Trade-off between redox potential and strength of electrochemical CO2 capture in quinones

07 March 2022, Version 1
This content is a preprint and has not undergone peer review at the time of posting.


Electrochemical carbon dioxide capture has recently emerged as a promising alternative approach to conven- tional energy-intensive carbon capture methods. The most common electrochemical capture approach is to employ redox-active molecules such as quinones. Upon electrochemical reduction, quinones become activated for the chemical capture of CO2. The main disadvantage of this method is the possibility of side-reactions with oxygen, which is present in almost all gas mixtures of interest for carbon capture. This issue can potentially be mitigated by fine-tuning redox potentials through the introduction of electron-withdrawing groups on the quinone ring. In this article, we investigate the thermodynamics of the electron transfer and chemical steps of CO2 capture in different anthraquinone derivatives with a range of substituents. By combining density functional theory calculations and cyclic voltammetry experiments, we discover a trade-off between redox potentials and the strength of CO2 capture. We show that redox potentials can readily be tuned to more positive values to impart stability to oxygen, but as a consequence, significant decreases in CO2 binding free energies are observed. This trade-off must be taken into consideration for the design of improved redox active molecules for electrochemical CO2 capture.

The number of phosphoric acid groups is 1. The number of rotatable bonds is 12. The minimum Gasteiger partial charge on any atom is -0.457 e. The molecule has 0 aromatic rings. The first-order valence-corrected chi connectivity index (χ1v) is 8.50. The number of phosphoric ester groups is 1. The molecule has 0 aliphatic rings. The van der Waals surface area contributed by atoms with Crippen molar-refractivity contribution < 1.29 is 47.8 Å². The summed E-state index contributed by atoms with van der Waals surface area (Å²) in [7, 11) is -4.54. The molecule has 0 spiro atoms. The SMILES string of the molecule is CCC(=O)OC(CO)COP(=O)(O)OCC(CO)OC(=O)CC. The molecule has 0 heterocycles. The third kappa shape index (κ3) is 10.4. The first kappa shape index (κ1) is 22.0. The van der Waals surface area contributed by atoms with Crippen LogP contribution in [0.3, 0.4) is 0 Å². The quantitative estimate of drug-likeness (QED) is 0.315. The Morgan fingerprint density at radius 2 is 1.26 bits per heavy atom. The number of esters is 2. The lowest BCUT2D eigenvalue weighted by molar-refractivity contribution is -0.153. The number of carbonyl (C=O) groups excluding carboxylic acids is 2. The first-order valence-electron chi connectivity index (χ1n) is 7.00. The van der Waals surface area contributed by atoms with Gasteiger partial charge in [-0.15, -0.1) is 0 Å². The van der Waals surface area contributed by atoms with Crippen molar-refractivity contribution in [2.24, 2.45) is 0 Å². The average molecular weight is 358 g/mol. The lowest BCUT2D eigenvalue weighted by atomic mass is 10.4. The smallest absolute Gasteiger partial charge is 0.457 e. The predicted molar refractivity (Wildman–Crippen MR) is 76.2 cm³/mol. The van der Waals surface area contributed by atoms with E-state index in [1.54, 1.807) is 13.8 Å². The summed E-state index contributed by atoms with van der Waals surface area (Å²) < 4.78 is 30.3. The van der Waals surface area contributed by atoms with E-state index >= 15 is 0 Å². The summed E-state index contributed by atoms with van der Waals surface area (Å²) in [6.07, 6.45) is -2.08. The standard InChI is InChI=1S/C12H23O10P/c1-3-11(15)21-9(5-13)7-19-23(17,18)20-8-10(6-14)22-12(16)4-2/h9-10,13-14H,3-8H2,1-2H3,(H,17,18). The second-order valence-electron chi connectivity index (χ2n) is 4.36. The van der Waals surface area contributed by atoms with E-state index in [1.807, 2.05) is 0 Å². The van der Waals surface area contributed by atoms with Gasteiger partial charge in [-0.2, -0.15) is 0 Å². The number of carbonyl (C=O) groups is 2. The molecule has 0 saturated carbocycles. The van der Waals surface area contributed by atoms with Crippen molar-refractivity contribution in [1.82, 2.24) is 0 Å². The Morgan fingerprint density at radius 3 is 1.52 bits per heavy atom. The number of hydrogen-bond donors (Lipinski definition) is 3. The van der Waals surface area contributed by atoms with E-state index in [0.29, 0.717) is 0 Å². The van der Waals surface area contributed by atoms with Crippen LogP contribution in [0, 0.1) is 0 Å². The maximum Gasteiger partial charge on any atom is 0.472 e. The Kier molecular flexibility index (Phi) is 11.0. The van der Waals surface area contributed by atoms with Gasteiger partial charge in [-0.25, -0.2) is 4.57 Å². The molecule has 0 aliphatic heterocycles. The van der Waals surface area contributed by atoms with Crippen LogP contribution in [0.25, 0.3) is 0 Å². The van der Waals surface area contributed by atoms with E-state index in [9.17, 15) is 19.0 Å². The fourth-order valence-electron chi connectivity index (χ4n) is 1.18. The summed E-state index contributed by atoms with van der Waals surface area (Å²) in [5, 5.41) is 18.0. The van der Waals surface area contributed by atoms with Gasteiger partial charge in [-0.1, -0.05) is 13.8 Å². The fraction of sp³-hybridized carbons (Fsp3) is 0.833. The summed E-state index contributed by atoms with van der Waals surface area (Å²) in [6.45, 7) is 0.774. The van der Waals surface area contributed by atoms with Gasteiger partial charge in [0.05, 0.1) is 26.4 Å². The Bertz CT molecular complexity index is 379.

carbon capture
carbon dioxide capture
electrochemical carbon capture
CO2 capture
redox potentials
cyclic voltammetry
density functional theory

Supplementary materials

Supplementary Information
Supplementary Information for “Trade-off between redox potential and strength of electrochemical CO2 capture in quinones”. This includes: Orbital analysis of species in EECC for AQ, Hydrogen bonding in OH case, Substitutions of Me-series, Going from gas phase to solution phase, Trade-off in BQ F series, CV of AQ under O2.


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